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Cliff's Edge
Lee Jenkins
March 25, 2013
WHEN NOT IN THE GUISE OF HIS MUSTACHIOED, INSURANCE-PEDDLING ALTER EGO, ULTRAINTENSE POINT GUARD CHRIS PAUL HAS MADE THE CLIPPERS NOT ONLY THE HOTTEST TEAM IN L.A., BUT ALSO A THREAT TO WIN THE WEST
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March 25, 2013

Cliff's Edge

WHEN NOT IN THE GUISE OF HIS MUSTACHIOED, INSURANCE-PEDDLING ALTER EGO, ULTRAINTENSE POINT GUARD CHRIS PAUL HAS MADE THE CLIPPERS NOT ONLY THE HOTTEST TEAM IN L.A., BUT ALSO A THREAT TO WIN THE WEST

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Paul has made the Clippers tighter and tougher, but also smarter. Point guards facing deficits late in games typically let the ball roll toward half-court before picking it up, to conserve time. Paul lets it roll almost all game, to save seconds on the shot clock. When the Clippers are in the bonus, he tells an official exactly what he plans to do, in hopes of coaxing a call. Paul knows the rule book as well as a referee. He has lobbied Stu Jackson, the vice president who handles discipline for NBA, to penalize perimeter players who keep one foot inside the three-point line during free throws, a common violation that's rarely called. If Paul were a baseball player, he'd be stealing signs but not throwing spitballs. "He takes it to the legal limit," says Laton, his high school coach, who remembers when Paul used to eavesdrop on opposing benches.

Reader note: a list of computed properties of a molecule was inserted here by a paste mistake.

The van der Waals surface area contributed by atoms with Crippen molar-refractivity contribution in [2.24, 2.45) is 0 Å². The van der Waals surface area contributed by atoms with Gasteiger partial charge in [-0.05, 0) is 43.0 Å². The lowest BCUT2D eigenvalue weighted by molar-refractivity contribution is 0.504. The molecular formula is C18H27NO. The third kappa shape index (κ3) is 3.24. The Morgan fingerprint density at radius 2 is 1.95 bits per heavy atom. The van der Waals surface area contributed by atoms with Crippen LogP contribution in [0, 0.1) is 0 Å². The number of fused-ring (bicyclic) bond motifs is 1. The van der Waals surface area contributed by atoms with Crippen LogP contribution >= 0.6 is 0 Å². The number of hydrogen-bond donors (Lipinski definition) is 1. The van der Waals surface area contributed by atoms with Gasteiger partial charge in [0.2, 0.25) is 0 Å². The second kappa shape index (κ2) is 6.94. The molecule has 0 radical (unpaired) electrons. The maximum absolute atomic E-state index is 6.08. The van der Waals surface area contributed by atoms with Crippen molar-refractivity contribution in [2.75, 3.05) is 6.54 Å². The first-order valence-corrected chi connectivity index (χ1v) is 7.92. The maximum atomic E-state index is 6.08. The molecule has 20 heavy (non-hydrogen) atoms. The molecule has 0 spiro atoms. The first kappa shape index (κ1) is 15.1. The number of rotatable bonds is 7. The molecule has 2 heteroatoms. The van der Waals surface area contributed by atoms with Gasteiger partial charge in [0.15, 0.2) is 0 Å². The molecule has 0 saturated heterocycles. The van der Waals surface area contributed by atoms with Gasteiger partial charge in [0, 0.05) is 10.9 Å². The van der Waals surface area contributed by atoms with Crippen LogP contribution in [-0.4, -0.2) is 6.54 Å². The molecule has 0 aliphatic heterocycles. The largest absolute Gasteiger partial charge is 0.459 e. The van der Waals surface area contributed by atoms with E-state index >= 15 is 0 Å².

Whether or not the Clippers reach the Finals for the first time in the franchise's 43-year history, they have discovered a little man with a boundless spirit who relates to their plight and takes up their cause. Paul's backup, Eric Bledsoe, averaged 3.3 points and 1.7 assists last year. Through Sunday he was up to 9.0 points and 3.2 assists. "There are times Chris will be sitting down, and he'll see a play where Bled should have attacked a guy, and he's just itching to get up and get into him," says Robert Pack, an L.A. assistant coach. "He wants so badly to teach him." Pack played point guard for USC in 1989--90 and '90--91, when Johnson was a Laker, and he didn't miss a game, whether at the Forum or on TV. "Magic would yell at his guys, 'Go hard, big fella! Roll hard! I'll get you that ball!'" Pack says. "He'd get on them, but then he'd pat them on the back. It was just like Chris."

Modern athletes often claim to lead by example, which usually means they don't lead at all. Of course, Bledsoe can improve if he is watching Paul, but he can improve more dramatically if he is watching and hearing him. "Chris wouldn't talk so much," Bledsoe says, "if he didn't care." So Bledsoe listens, Odom runs, Green braces, Jordan screens, Griffin leaps, Darrell hoots, and afterward they all feast on cupcakes.

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